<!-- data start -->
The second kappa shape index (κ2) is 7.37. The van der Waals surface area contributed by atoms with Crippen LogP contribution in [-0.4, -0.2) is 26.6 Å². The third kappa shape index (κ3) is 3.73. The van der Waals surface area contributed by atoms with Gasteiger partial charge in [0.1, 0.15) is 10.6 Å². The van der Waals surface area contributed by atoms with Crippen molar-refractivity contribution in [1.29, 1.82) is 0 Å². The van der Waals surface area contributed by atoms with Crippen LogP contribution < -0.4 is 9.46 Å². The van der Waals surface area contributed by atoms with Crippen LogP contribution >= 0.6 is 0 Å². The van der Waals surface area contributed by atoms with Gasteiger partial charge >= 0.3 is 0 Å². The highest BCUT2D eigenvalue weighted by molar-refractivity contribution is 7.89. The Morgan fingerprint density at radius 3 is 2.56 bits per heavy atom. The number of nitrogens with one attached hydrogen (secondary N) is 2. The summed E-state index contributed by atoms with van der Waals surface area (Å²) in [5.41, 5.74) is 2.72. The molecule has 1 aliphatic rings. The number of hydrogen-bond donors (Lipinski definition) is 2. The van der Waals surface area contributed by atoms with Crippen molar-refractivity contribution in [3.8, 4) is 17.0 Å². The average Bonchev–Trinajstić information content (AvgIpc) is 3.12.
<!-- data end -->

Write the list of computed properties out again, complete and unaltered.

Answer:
The second kappa shape index (κ2) is 7.37. The van der Waals surface area contributed by atoms with Crippen LogP contribution in [-0.4, -0.2) is 26.6 Å². The third kappa shape index (κ3) is 3.73. The van der Waals surface area contributed by atoms with Gasteiger partial charge in [0.1, 0.15) is 10.6 Å². The van der Waals surface area contributed by atoms with Crippen molar-refractivity contribution in [1.29, 1.82) is 0 Å². The van der Waals surface area contributed by atoms with Crippen LogP contribution < -0.4 is 9.46 Å². The van der Waals surface area contributed by atoms with Crippen LogP contribution >= 0.6 is 0 Å². The van der Waals surface area contributed by atoms with Gasteiger partial charge >= 0.3 is 0 Å². The highest BCUT2D eigenvalue weighted by molar-refractivity contribution is 7.89. The Morgan fingerprint density at radius 3 is 2.56 bits per heavy atom. The number of nitrogens with one attached hydrogen (secondary N) is 2. The summed E-state index contributed by atoms with van der Waals surface area (Å²) in [5.41, 5.74) is 2.72. The molecule has 1 aliphatic rings. The number of hydrogen-bond donors (Lipinski definition) is 2. The van der Waals surface area contributed by atoms with Crippen molar-refractivity contribution in [3.8, 4) is 17.0 Å². The average Bonchev–Trinajstić information content (AvgIpc) is 3.12.